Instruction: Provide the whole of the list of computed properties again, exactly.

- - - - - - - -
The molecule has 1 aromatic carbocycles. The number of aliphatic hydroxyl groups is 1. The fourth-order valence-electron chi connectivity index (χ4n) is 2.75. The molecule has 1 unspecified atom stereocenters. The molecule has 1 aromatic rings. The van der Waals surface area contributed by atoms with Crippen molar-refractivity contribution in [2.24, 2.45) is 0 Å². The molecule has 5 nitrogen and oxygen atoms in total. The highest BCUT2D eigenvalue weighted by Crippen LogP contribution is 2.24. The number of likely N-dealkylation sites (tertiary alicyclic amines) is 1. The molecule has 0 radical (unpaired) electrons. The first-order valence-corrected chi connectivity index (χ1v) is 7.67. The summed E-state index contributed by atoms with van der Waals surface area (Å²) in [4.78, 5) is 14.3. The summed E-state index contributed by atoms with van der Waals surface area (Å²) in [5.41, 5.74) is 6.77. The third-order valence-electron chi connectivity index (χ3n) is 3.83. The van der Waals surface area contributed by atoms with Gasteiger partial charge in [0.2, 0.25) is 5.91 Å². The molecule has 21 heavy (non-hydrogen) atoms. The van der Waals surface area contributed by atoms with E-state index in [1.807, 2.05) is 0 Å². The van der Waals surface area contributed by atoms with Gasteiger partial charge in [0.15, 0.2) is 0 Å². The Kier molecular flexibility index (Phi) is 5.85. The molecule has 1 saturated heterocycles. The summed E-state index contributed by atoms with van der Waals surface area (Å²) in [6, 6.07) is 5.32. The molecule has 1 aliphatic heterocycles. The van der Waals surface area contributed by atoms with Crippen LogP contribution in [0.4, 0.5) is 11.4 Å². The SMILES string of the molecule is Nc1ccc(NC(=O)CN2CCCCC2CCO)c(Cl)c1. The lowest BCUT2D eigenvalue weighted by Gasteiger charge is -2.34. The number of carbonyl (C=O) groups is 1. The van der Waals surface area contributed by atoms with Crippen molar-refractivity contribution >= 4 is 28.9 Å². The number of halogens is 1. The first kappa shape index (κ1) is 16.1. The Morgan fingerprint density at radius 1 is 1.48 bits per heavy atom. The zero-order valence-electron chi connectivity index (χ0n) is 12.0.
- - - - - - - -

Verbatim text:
The molecule has 1 aromatic carbocycles. The number of aliphatic hydroxyl groups is 1. The fourth-order valence-electron chi connectivity index (χ4n) is 2.75. The molecule has 1 unspecified atom stereocenters. The molecule has 1 aromatic rings. The van der Waals surface area contributed by atoms with Crippen molar-refractivity contribution in [2.24, 2.45) is 0 Å². The molecule has 5 nitrogen and oxygen atoms in total. The highest BCUT2D eigenvalue weighted by Crippen LogP contribution is 2.24. The number of likely N-dealkylation sites (tertiary alicyclic amines) is 1. The molecule has 0 radical (unpaired) electrons. The first-order valence-corrected chi connectivity index (χ1v) is 7.67. The summed E-state index contributed by atoms with van der Waals surface area (Å²) in [4.78, 5) is 14.3. The summed E-state index contributed by atoms with van der Waals surface area (Å²) in [5.41, 5.74) is 6.77. The third-order valence-electron chi connectivity index (χ3n) is 3.83. The van der Waals surface area contributed by atoms with Gasteiger partial charge in [0.2, 0.25) is 5.91 Å². The molecule has 21 heavy (non-hydrogen) atoms. The van der Waals surface area contributed by atoms with E-state index in [1.807, 2.05) is 0 Å². The van der Waals surface area contributed by atoms with Gasteiger partial charge in [0.15, 0.2) is 0 Å². The Kier molecular flexibility index (Phi) is 5.85. The molecule has 1 saturated heterocycles. The summed E-state index contributed by atoms with van der Waals surface area (Å²) in [6, 6.07) is 5.32. The molecule has 1 aliphatic heterocycles. The van der Waals surface area contributed by atoms with Crippen LogP contribution in [0.4, 0.5) is 11.4 Å². The SMILES string of the molecule is Nc1ccc(NC(=O)CN2CCCCC2CCO)c(Cl)c1. The lowest BCUT2D eigenvalue weighted by Gasteiger charge is -2.34. The number of carbonyl (C=O) groups is 1. The van der Waals surface area contributed by atoms with Crippen molar-refractivity contribution >= 4 is 28.9 Å². The number of halogens is 1. The first kappa shape index (κ1) is 16.1. The Morgan fingerprint density at radius 1 is 1.48 bits per heavy atom. The zero-order valence-electron chi connectivity index (χ0n) is 12.0.